Browse Exhibits (4 total)
The Prague Spring itself was a period of relative freedom during 1968, when Alexander Dubcek allowed more freedom in writing and living within Czechoslovakia. It went on for months, from January to August 20th 1968, when Soviet tanks invaded.
The Soviets invaded in response to Dubcek's "socialism with a human face" policy, which made it appear as though they were losing power. In order to reestablish it, they went in with their tanks. Following the Prague Spring, people were much too scared too act. This event is why citizens did not take any action for 20 years.
The years following are commonly referred to "The Era of Forgetting." People remembered it strongly however when the self-immolations of Jan Palach and Jan Zajic made an impact after 20 years in 1989.
Charter 77 was created in 1976 as a response to the Plastic People's of the Universe trial by the government. Vaclav Havel and Jiri Nemec participated in the trial, and were inspired by the bravery of the students.
The Charter itself was created in response to the governmnet oppression following the Prague Spring of 1968, and spoke out against he government. This was the first public effort since 1968 where people stood up again to fight.
Regardless of the message the Charter members were trying to get out, the initial movement was still very small. There were less than 20 original signatories, and people were even discouraged from signing due to the threat of arrest. Many citizens did sympathize with the movement, but they didn't feel as though it was worth the risk at that time.
Havel and the other members continued to fight through the Charter until 1989 when it was transformed into the Civic Forum. Over the years, this group served as an inspiration to others who were also finding their voice.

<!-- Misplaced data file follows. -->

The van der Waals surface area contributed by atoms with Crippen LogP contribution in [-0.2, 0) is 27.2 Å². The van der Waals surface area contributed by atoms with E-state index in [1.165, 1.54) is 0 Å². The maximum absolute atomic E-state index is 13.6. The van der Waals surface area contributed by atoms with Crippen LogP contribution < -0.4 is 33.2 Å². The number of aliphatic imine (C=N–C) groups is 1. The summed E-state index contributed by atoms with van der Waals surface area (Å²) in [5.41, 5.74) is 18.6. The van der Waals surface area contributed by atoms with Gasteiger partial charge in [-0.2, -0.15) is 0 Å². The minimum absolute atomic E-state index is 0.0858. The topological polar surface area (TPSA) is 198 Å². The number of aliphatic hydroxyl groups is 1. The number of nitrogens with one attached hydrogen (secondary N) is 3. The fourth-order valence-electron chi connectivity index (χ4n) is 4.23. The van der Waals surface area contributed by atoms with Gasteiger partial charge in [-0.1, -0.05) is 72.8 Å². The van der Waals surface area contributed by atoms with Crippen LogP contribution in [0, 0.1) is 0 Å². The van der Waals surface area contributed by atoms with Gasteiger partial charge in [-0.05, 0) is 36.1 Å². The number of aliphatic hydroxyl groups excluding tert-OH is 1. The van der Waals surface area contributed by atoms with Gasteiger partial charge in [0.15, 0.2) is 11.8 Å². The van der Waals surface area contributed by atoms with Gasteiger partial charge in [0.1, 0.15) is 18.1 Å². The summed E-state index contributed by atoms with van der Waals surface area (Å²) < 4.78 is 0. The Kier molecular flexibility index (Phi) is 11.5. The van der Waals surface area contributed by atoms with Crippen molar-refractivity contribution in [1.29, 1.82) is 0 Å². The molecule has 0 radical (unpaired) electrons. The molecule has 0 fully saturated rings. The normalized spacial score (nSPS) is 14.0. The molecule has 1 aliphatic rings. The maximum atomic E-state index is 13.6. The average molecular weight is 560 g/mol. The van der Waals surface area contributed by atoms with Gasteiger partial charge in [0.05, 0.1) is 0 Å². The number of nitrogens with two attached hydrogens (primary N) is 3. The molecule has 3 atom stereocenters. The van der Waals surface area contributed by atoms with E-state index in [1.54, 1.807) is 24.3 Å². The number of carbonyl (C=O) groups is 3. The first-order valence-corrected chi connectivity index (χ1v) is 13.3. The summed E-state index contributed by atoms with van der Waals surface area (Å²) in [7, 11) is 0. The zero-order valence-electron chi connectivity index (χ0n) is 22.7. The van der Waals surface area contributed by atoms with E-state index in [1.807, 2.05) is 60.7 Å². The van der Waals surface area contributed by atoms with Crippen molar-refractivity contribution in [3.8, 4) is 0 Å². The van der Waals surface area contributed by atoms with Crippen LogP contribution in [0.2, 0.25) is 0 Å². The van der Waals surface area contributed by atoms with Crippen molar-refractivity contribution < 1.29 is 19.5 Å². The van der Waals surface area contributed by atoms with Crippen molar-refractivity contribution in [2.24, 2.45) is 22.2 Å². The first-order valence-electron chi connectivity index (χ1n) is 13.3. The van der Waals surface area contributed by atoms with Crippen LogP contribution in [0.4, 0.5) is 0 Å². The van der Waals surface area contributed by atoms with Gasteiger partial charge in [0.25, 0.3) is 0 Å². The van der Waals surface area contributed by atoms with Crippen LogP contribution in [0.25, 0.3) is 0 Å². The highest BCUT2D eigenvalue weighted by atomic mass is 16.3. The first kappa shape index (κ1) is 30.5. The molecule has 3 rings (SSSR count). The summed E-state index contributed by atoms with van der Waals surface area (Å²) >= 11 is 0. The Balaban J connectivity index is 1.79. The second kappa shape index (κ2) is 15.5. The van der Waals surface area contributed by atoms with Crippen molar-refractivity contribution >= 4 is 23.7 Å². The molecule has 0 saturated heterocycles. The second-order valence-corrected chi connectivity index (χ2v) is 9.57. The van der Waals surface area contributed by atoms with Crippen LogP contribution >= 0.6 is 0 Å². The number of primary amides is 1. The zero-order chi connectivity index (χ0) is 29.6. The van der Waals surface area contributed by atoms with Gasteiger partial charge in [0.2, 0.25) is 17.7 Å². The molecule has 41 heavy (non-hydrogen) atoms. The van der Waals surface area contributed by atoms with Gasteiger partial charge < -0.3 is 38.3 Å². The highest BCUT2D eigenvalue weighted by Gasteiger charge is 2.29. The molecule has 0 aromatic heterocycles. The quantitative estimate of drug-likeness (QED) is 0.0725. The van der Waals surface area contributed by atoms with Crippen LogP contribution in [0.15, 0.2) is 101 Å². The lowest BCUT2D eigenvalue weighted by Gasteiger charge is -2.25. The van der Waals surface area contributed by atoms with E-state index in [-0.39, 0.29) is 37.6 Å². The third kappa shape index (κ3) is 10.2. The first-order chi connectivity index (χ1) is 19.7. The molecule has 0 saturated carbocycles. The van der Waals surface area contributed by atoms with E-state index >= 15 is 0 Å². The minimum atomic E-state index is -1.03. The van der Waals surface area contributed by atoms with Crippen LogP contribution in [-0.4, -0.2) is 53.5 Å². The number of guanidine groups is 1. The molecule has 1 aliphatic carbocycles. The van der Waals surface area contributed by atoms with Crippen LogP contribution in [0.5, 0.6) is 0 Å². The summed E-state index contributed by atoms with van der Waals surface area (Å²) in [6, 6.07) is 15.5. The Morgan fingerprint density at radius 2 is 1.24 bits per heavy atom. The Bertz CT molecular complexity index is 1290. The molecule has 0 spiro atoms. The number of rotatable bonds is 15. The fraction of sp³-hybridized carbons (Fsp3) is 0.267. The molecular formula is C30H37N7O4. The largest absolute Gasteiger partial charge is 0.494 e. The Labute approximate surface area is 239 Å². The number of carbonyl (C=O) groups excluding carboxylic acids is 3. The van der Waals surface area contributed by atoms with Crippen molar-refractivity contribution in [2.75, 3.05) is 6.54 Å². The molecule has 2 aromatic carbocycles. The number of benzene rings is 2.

These exhibits detail the revolution occuring specifically in November, from November 17th to November 27th.
This was the main portion of the revolutionary action, when people deemed the reward for action to be greater than the risk. Despite how visual this portion of the revolution was however, the action of the revolution began much earlier than this. These months in November were the culmination of the earlier action of the Charter 77 and the inherent fear of 1968.
The General Strike occuring on November 27th is one of the most documented revolutions. Vaclav Havel especially is shown in these images, along with the efforts of thousands of people who finally come together in unity in order to retake their government and change the country.
Many of these images show the efforts of people as they try to overcome their fear and take action. The General Strike in Wenceslas Square occured for a total of two hours, yet it symbolically brought down the communist system.
It's important to note however that the government did not fall right away, and the Civic Forum that organized the strike was not trying to destroy them completely. They mainly wanted to rework the government with the help of the communists.
Workers who participated also made up the hours taken up by the strike by working two hours longer later on, hoping to avoid an economic collapse like in Poland.
Some people after the strike were unsure of what they were doing next, but the feeling of unity and strength was the epitome of what the Velvet Revolution was all about.